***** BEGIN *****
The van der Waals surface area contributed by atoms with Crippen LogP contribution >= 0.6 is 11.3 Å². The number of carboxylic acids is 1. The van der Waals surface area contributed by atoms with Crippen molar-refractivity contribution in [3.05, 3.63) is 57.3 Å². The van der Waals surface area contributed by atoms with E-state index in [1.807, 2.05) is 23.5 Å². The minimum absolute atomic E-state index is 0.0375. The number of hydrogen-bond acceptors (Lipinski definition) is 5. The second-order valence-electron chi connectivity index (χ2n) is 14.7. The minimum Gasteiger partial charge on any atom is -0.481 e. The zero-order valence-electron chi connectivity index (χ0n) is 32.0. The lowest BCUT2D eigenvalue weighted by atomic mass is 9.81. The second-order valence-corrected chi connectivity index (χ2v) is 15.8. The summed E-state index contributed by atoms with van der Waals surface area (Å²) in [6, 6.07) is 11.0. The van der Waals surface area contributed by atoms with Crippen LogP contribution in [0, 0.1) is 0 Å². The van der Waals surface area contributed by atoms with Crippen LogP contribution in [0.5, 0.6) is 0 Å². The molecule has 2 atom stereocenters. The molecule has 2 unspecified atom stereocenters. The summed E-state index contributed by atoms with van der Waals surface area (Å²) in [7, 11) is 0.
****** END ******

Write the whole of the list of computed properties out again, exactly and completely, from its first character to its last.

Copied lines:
The van der Waals surface area contributed by atoms with Crippen LogP contribution >= 0.6 is 11.3 Å². The number of carboxylic acids is 1. The van der Waals surface area contributed by atoms with Crippen molar-refractivity contribution in [3.05, 3.63) is 57.3 Å². The van der Waals surface area contributed by atoms with E-state index in [1.807, 2.05) is 23.5 Å². The minimum absolute atomic E-state index is 0.0375. The number of hydrogen-bond acceptors (Lipinski definition) is 5. The second-order valence-electron chi connectivity index (χ2n) is 14.7. The minimum Gasteiger partial charge on any atom is -0.481 e. The zero-order valence-electron chi connectivity index (χ0n) is 32.0. The lowest BCUT2D eigenvalue weighted by atomic mass is 9.81. The second-order valence-corrected chi connectivity index (χ2v) is 15.8. The summed E-state index contributed by atoms with van der Waals surface area (Å²) in [6, 6.07) is 11.0. The van der Waals surface area contributed by atoms with Crippen LogP contribution in [0, 0.1) is 0 Å². The van der Waals surface area contributed by atoms with Crippen LogP contribution in [0.5, 0.6) is 0 Å². The molecule has 2 atom stereocenters. The molecule has 2 unspecified atom stereocenters. The summed E-state index contributed by atoms with van der Waals surface area (Å²) in [7, 11) is 0.